Sandra Lim

Spring comes forward as a late-winter confection, and I cannot decide if it advances a philosophy of meekness or daring.

This year’s snowdrops: is it that they are spare, and have a slightly fraught lucidity, or are they proof that pain, too, can be ornate?

Even a propped skull is human nature. And its humor is monstrous, rich with an existence that owes nothing to anyone.

Fat little pearls against the ice, battering softly, try even fewer qualities—

To say that you love someone or something to death is to hover around the draw of irrevocability.

More faith is asked of us, a trained imagination against the ice-white.


Photo by Aditya Vyas on Unsplash

human interest story


Human Interest Story
Sandra Lim

Snow would have been breaking the drifts that day, on a mild

My father was boarding at the home of a missionary couple in
Seoul, getting by on books and the radio and cheap noodles.

His older brother hanged himself that winter in Pusan. They
would say afterward that it was a plain death, funded by bad
numbers, some selfishness, unusual cold.

Think of a needle dropped into the sea.

He had a pleasantly objective feeling about himself that morning,
as the early sky gently ripped into red. He thought about Business
English, the truth of money.

Across town, a diary opened. And there were the white, cooling
coals in barrels.

There was a pretty young wife and one serious boy and one very
quiet girl. They awakened one day to a new planet, where the
spaces between people appeared slightly widened.

Maybe you can’t penetrate events with reportage, but facts have a
sly, unanswerable texture that appears social.

To relieve ourselves of open-ended narrative, we read into the
winter stars all evening. There are just stars and stars and stars.

We know what it’s like to fall in love and be disassembled, but we
still want to pull death right off the bodies of one another.

These were spectacular nights, said my father. They were full of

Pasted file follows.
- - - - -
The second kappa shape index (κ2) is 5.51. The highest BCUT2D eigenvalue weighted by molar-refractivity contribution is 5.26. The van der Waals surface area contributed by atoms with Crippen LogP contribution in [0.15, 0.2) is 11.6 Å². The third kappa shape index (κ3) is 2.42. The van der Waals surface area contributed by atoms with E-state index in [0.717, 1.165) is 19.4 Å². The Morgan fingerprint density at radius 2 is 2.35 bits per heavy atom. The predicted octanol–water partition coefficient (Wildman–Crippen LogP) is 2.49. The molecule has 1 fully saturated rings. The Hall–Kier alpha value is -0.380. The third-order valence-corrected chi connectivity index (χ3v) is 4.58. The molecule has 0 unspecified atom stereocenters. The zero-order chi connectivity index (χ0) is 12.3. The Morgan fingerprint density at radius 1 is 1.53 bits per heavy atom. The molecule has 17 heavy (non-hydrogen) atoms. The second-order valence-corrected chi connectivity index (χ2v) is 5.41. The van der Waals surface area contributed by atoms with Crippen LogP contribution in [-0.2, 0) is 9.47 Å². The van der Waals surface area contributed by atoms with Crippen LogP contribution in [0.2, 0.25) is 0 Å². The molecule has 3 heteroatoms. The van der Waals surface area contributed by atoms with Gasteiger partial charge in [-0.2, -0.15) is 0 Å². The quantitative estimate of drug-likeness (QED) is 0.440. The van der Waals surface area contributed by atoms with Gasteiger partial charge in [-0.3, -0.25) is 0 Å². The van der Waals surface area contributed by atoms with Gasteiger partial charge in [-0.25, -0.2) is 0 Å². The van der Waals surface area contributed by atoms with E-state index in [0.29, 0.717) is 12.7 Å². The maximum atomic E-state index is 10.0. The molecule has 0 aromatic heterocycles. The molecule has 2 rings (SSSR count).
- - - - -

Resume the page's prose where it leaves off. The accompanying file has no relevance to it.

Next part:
philosophy and political theory, noisy reversals, French movies.

The romantic grace we comprehend sits with ease in the real
world; it is almost nothing.

Now he is carrion, stitched forever in the cramp of a trial.

No one can evict us from books! he used to say, running through
astonishment at full speed.

Photo by Adrien Olichon on Unsplash



Sandra Lim

Spring obliges
my imagination
of return
it annihilates it
What is death
but reason
in flawless submission
to itself
not reason
something stonier

Photo by Sigmund on Unsplash


Amor Fati


Amor Fati
Sandra Lim

Inside every world there is another world trying to get out,
and there is something in you that would like to discount this world.
The stars could rise in darkness over heartbreaking coasts,
and you would not know if you were ruining your life or beginning a real one.
You could claim professional fondness for the world around you;
the pictures would dissolve under the paint coming alive,
and you would only feel a phantom skip of the heart, absorbed so in the colors.
Your disbelief is a later novel emerging in the long, long shadow of an earlier one—
is this the great world, which is whatever is the case?
The sustained helplessness you feel in the long emptiness of days is matched
by the new suspiciousness and wrath you wake to each morning.
Isn’t this a relationship with your death, too, to fall in love with your inscrutable life?
Your teeth fill with cavities. There is always unearned happiness for some,
and the criminal feeling of solitude. Always, everyone lies about his life.

Photo by Bastien Nvs on Unsplash